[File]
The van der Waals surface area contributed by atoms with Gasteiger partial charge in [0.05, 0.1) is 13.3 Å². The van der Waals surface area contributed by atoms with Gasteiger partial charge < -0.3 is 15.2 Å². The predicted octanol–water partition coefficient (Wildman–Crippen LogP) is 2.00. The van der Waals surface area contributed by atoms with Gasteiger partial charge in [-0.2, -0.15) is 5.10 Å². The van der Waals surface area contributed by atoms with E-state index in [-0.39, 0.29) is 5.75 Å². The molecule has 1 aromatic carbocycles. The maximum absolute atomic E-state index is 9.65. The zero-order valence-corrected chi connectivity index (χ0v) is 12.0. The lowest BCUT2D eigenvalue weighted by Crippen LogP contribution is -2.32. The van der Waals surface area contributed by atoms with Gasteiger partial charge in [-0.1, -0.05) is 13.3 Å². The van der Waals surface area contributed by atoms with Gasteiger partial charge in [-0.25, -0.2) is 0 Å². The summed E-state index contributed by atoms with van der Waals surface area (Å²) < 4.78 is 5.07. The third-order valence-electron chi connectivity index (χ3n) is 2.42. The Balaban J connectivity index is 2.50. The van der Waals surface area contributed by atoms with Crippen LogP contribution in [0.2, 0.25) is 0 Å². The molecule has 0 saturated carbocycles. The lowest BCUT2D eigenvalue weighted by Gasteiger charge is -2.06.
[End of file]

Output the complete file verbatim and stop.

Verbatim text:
The van der Waals surface area contributed by atoms with Gasteiger partial charge in [0.05, 0.1) is 13.3 Å². The van der Waals surface area contributed by atoms with Gasteiger partial charge < -0.3 is 15.2 Å². The predicted octanol–water partition coefficient (Wildman–Crippen LogP) is 2.00. The van der Waals surface area contributed by atoms with Gasteiger partial charge in [-0.2, -0.15) is 5.10 Å². The van der Waals surface area contributed by atoms with E-state index in [-0.39, 0.29) is 5.75 Å². The molecule has 1 aromatic carbocycles. The maximum absolute atomic E-state index is 9.65. The zero-order valence-corrected chi connectivity index (χ0v) is 12.0. The lowest BCUT2D eigenvalue weighted by Crippen LogP contribution is -2.32. The van der Waals surface area contributed by atoms with Gasteiger partial charge in [-0.1, -0.05) is 13.3 Å². The van der Waals surface area contributed by atoms with Gasteiger partial charge in [-0.25, -0.2) is 0 Å². The summed E-state index contributed by atoms with van der Waals surface area (Å²) < 4.78 is 5.07. The third-order valence-electron chi connectivity index (χ3n) is 2.42. The Balaban J connectivity index is 2.50. The van der Waals surface area contributed by atoms with Crippen LogP contribution in [0.2, 0.25) is 0 Å². The molecule has 0 saturated carbocycles. The lowest BCUT2D eigenvalue weighted by Gasteiger charge is -2.06.